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NASA Space Science

Hubble Neatly Captures Messier's Ancient Stars 31

Posted by timothy
from the leaves-them-on-public-display dept.
New submitter DevotedSkeptic writes "Hubble has produced a crisp image of the Messier 56 Globular Cluster. Messier originally noted that this object was nebula without stars. When he originally viewed the cluster in 1779, telescopes were not powerful enough to see more than a fuzzy ball. The crisp focused view we get from Hubble enables us to easily see the globular cluster and ancient stars contained within. Comparing observations from Hubble with results from the standard theory of stellar evolution, scientists have calculated the age Messier 56 at 13 billion years."
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Hubble Neatly Captures Messier's Ancient Stars

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  • Re:its (Score:3, Insightful)

    by Crosshair84 (2598247) on Sunday August 26, 2012 @11:05PM (#41133605)
    Please explain and demonstrate how you get life from non-life. Until biologists get to that point, your view is nothing more than blind faith. You don't know, I don't know, but what we DO know about life is that even its simplest forms is mind boggling complex. Hundreds of thousands of computer code base pairs in even the simplest single celled organism and no realistic theory as to how it got there in the first place. (No, chance is NOT an explanation. "The Monkeys typing Shakespeare theorem" has shown to not be possible. There is neither enough time or enough matter in the universe to go through even a fraction of the possibilities.)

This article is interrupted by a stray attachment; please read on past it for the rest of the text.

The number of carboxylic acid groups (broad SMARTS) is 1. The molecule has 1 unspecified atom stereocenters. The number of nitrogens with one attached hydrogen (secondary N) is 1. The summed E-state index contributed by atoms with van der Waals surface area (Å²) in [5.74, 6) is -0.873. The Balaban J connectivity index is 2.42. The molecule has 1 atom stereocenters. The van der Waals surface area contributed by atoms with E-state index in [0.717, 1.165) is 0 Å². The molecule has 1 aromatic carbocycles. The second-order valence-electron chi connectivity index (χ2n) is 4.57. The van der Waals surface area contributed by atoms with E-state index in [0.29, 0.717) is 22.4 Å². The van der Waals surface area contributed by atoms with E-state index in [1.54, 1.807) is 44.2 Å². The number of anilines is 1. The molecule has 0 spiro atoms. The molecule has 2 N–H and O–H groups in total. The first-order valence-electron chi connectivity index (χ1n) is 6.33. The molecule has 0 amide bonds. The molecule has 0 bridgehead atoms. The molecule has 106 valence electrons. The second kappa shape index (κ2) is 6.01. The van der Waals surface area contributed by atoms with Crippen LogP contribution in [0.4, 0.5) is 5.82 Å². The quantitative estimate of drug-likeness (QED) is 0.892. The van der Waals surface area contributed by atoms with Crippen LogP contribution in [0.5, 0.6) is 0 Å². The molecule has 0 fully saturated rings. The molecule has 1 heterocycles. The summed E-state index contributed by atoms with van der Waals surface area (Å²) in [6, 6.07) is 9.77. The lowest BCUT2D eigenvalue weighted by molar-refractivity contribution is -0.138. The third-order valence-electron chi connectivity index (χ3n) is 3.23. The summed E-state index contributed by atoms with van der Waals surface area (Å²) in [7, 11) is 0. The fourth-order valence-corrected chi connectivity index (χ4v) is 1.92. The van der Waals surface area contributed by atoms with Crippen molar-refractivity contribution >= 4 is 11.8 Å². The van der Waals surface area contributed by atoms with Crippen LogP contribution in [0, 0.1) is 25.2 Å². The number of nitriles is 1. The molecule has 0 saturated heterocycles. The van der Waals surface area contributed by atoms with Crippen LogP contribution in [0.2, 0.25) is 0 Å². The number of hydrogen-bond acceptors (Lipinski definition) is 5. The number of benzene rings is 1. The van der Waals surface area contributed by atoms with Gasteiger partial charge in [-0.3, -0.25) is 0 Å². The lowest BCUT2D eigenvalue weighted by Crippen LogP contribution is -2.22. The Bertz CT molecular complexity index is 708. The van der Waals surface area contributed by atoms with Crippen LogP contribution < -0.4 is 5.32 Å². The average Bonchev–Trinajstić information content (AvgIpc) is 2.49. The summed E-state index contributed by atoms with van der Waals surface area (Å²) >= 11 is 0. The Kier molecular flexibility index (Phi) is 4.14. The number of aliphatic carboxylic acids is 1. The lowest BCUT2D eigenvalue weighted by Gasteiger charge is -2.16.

All life on this planet we have found thus far is carbon based. No alternate biochemistry has been shown to be even theoretically realistic
    All carbon based life we have found thus far requires liquid water in some form or another. This makes life impossible in the vast majority of the universe.
    Most star systems either lack the heavy elements necessary for life (too far from the galactic core) or have too much ionizing radiation for life to survive (too close to the galactic core.)
    Most star systems are binary, no life there as stable orbits are not realistically possible.
    etc.

    The sad fact is that a hundred trillion times zero is still zero.

    Could there be life on other planets? Sure. There could also be a monolith in orbit around Jupiter. Given the evidence we do have about life, it's complexities, and limits, one should be skeptical about the possibility of life outside of Earths atmosphere until that evidence of its existence is shown.

Computers will not be perfected until they can compute how much more than the estimate the job will cost.

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